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Man embraces parallel lives of fantasy novelist, grandfather

March 10, 2018

In this Feb. 14, 2018 photo, Charles Embrey Jr., and his wife Barbara pose with his books, "The Lost Keep" and "Beyond the Black River Styx," in Elizabethtown, Ky. Embrey Jr. exists in parallel universes. In one, he's married to Barbara Embrey, works as a pathologist assistant in Elizabethtown and is a grandpa to six. His other universe has dragons, female elf rangers, warrior princesses and Clovis, a protagonist who was chosen at 7 years old by the goddess Athena to be a holy warrior. (Greg Eans/The Messenger-Inquirer via AP)

ELIZABETHTOWN, Ky. (AP) — Charles Embrey Jr. exists in parallel universes.

In one, he’s married to Barbara Embrey, works as a pathologist assistant in Elizabethtown and is a grandpa to six.

His other universe has dragons, female elf rangers, warrior princesses and Clovis, a protagonist who was chosen at 7 years old by the goddess Athena to be a holy warrior.

Charles Embrey is the author of “The Lost Keep” and “Beyond the Black River Styx.” He’s working on his third fantasy novel titled “Eternal Midnight.”

As an 18-year-old in the U.S. Air Force, he started playing Dungeons & Dragons.

“It was a great way to use your imagination,” he said.

Before long, he started writing his own Dungeons & Dragons adventures. Then, he met and married the love of his life. He worked extra jobs to support his family, and Dungeons & Dragons took a back seat.

When he left the Air Force 15 years ago, Barbara Embrey suggested he needed a hobby.

Writing seemed perfect. “He’s got a great imagination,” she said.

He wanted to write a book for his 2-year-old granddaughter, Abigail. She became a blond princess in “The Lost Keep.”

“It felt like I was 18 again, playing (Dungeons & Dragons),” he said.

Writing literary masterpieces doesn’t interest him. “I want to take my readers on an adventure. I want them to have fun.”

His books sell on Amazon. He’s heard from fans in the Middle East, Germany and England, so his novels have sold around the globe.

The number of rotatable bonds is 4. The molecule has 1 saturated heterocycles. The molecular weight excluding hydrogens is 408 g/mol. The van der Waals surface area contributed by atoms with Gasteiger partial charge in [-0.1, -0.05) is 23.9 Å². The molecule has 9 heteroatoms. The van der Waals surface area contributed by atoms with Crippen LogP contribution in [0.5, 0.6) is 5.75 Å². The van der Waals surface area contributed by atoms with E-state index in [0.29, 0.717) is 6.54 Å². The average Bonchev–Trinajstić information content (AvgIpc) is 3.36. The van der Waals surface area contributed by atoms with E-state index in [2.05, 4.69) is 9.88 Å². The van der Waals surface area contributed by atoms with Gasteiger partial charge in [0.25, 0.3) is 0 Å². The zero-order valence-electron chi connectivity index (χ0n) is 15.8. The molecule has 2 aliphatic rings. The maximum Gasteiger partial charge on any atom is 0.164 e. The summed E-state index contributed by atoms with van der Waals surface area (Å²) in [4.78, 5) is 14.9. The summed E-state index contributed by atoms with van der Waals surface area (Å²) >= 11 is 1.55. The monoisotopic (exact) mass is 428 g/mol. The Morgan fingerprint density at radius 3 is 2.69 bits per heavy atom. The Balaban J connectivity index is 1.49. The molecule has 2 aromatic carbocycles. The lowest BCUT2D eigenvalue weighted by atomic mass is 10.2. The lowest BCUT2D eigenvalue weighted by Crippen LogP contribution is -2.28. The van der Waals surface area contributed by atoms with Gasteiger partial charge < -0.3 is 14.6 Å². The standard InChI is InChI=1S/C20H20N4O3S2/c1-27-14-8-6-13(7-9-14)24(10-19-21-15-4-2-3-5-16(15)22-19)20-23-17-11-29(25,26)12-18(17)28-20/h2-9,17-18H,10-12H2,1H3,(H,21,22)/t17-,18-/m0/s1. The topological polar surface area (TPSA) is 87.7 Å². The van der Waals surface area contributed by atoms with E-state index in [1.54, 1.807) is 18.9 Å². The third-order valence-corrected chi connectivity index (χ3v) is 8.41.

As a rule, he writes about an hour a day after work. His thoughts go down -- longhand -- on paper first.

“I don’t type well,” he confessed. “Once a story starts going, I don’t want to slow down.”

Next, he reads the book aloud to his wife.

“If I don’t feel it, I’m going to tell him,” Barbara Embrey said.

He then transcribes his notebooks to a Word document, and she edits it.

Sometimes, inspiration hits at odd moments. Charles Embrey has written notes to himself on napkins, old envelopes and the tail of his T-shirt. He also sends himself texts and emails so he won’t lose out on ideas.

He’s on a deadline for “Eternal Midnight.” It must be finished by Aug. 2, when Gen Con -- the world’s longest running gaming convention -- takes place in Indianapolis.

Last year, about 70,000 people attended. The Embreys dress up as characters and rent a booth for his books.

His next event will be an author’s meet-‘n’-greet at 5 p.m. March 22 at Hancock County Public Library.

Charles Embrey’s books are written for kids and young adults, but he thinks anyone will enjoy them.

“It’s all about human conflict,” he said. “Sure, it has dragons and magic, but it’s human conflict.”

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Information from: Owensboro Messenger-Inquirer, http://www.messenger-inquirer.com

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